Upsets and Near-Upsets, Staggers and Statements: Matches to Remember from the First Week of the Australian Open
In the first week of a major, the leading contenders aim to launch their title campaigns with convincing victories that fire salvoes across the bows of their opponents. Ambitious dark horses hope to deliver statements of their own by ambushing top seeds. Meanwhile, home hopes and sentimental favorites simply seek to make the most of their days in the sun. This year’s Australian Open produced entertaining matches that fell into all three of those categories, some into more than one. Relive the ten most memorable here.
10. Kavcic def. Duckworth: Having defeated one of his compatriots 8-6 in the fifth set to reach the second round, James Duckworth embroiled his legions of yellow-and-green fans in a five-hour epic on an outer court. Rhythmic chants of “Quack! Quack! QUACK!” resonated through a thrilling comeback against Blaz Kavcic that barely fell short in an 18-game final set. Down two sets to one, Duckworth first extended the match with a valiant fourth-set tiebreak and then rallied from 2-5 in the final set to give the loyal Aussies their money’s worth before Kavcic got the last quack.
9/8. Mayer def. Williams / Almagro def. Johnson: These matches followed a similar pattern to each other, featuring two young Americans who gave seeded opponents all that they could handle in the first round. The winner of the Australian Open wildcard playoff, Rhyne Williams won the first two sets from top-30 opponent Florian Mayer and later held match points in the 22-point tiebreak that decided the fourth set, the longest of the tournament. A former UCLA star, Steve Johnson played his first main-draw match at the Australian Open against world #11 Nicolas Almagro. Mission impossible? Apparently not, for Johnson’s relentless attacking game gave the Spanish baseliner all that he could handle for five nail-biting sets of ceaselessly shifting momentum. Kudos to the seeds for finding their way through, and kudos to these young Americans for competing so creditably.
7. Azarenka def. Hampton: A year ago here, the American won just a single game from Sharapova. One hardly would have recognized her in a three-set battle with Azarenka that displayed how much her game, and especially her forehand, has improved. Although a back injury ultimately proved fatal to her upset bid, Hampton clearly struck fear into the defending champion and world #1 by returning her heavy groundstrokes with interest and sometimes outmaneuvering her along the baseline. Like the losses of Johnson and Williams, this match shed an unexpected ray of hope on the future of American tennis while stiffening Azarenka’s will for sterner challenges ahead.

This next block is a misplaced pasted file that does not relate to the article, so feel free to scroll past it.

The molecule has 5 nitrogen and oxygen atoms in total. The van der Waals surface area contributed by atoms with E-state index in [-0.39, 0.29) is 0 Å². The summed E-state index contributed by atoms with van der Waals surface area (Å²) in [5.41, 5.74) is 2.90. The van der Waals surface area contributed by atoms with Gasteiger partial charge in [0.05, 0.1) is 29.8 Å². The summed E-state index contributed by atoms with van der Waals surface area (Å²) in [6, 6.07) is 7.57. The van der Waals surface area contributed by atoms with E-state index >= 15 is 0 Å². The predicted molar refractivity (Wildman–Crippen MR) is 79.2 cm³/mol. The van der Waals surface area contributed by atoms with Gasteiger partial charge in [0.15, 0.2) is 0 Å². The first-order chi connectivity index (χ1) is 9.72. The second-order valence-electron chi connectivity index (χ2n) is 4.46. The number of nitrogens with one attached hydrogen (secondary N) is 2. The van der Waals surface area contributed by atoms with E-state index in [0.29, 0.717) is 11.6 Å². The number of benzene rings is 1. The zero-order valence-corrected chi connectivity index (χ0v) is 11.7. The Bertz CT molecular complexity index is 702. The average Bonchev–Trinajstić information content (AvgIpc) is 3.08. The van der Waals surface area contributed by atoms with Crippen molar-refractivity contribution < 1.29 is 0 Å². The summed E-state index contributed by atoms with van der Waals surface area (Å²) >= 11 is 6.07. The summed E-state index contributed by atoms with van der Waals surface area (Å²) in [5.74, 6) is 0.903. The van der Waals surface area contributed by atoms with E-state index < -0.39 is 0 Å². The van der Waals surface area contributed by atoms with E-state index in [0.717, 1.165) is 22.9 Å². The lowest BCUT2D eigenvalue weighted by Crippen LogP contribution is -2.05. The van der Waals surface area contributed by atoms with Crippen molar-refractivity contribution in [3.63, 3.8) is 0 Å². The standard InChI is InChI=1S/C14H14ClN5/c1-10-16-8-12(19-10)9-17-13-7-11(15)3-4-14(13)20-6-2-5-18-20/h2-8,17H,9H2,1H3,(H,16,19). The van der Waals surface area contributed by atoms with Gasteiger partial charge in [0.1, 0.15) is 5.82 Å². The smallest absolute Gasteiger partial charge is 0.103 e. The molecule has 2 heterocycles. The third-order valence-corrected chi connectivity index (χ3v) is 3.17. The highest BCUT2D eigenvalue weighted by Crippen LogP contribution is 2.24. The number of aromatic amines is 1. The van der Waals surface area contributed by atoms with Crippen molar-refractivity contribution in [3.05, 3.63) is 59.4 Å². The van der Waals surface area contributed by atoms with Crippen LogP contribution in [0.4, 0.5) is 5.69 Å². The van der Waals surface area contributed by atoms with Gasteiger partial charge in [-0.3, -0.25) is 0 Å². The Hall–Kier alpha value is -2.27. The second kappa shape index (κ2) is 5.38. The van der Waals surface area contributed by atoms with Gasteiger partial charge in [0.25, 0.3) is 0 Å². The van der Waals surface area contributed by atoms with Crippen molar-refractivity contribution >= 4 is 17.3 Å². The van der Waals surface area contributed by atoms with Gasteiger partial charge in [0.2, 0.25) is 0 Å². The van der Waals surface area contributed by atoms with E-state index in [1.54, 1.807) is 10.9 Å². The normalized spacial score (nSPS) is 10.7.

6. Simon def. Monfils: Emblematic of this match was a 71-shot rally that left both men gasping for air. Simon looked well on his way to a straight-sets victory when he ground down a tired Monfils through the first two and a half sets, but a late break for the latter in the third sent this match deep into the Melbourne night. Both men began to cramp in the fourth set, and both barely could serve by early in the fifth, compiling over 160 unforced errors by the end. Like Chardy, Simon impressed by recovering from the disappointment of letting his commanding lead slip away and weathering a tense decider that he won 8-6 in nearly five hours, well after midnight. Classic it was not, but memorable it surely was.
5. Sharapova def. Venus: The most anticipated women’s match of the first week, this encounter became a terse exclamation point on Sharapova’s nearly flawless start to the tournament. A three-time finalist in Melbourne, she seized control from the first game of the match with penetrating returns that kept Venus on the defensive from the outset. Sharapova’s performance recalled her dominant victory over another aging champion, Lindsay Davenport, en route to the 2008 title, and it extended a record-breaking streak of 28 straight games won to start the tournament. The Russian showed just how much this victory over a fellow legend of the game meant to her with five successive fistpumps when she ended it by acing Venus.